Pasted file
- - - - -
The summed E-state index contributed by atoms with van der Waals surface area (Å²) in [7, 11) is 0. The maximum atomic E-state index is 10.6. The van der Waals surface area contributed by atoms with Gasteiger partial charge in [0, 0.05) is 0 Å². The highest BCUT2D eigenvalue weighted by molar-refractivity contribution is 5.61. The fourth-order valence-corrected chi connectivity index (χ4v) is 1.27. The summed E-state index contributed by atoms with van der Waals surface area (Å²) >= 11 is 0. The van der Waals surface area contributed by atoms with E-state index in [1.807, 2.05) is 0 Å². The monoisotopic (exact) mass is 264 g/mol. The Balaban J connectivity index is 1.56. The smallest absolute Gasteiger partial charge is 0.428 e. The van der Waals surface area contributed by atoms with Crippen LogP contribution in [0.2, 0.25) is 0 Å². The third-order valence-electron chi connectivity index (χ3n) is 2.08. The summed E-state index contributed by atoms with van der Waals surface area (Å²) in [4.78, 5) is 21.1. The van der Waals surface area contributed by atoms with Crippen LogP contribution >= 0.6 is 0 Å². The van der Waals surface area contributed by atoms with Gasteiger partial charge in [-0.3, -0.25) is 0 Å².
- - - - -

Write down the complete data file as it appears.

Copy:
The summed E-state index contributed by atoms with van der Waals surface area (Å²) in [7, 11) is 0. The maximum atomic E-state index is 10.6. The van der Waals surface area contributed by atoms with Gasteiger partial charge in [0, 0.05) is 0 Å². The highest BCUT2D eigenvalue weighted by molar-refractivity contribution is 5.61. The fourth-order valence-corrected chi connectivity index (χ4v) is 1.27. The summed E-state index contributed by atoms with van der Waals surface area (Å²) >= 11 is 0. The van der Waals surface area contributed by atoms with E-state index in [1.807, 2.05) is 0 Å². The monoisotopic (exact) mass is 264 g/mol. The Balaban J connectivity index is 1.56. The smallest absolute Gasteiger partial charge is 0.428 e. The van der Waals surface area contributed by atoms with Crippen LogP contribution in [0.2, 0.25) is 0 Å². The third-order valence-electron chi connectivity index (χ3n) is 2.08. The summed E-state index contributed by atoms with van der Waals surface area (Å²) in [4.78, 5) is 21.1. The van der Waals surface area contributed by atoms with Crippen LogP contribution >= 0.6 is 0 Å². The van der Waals surface area contributed by atoms with Gasteiger partial charge in [-0.3, -0.25) is 0 Å².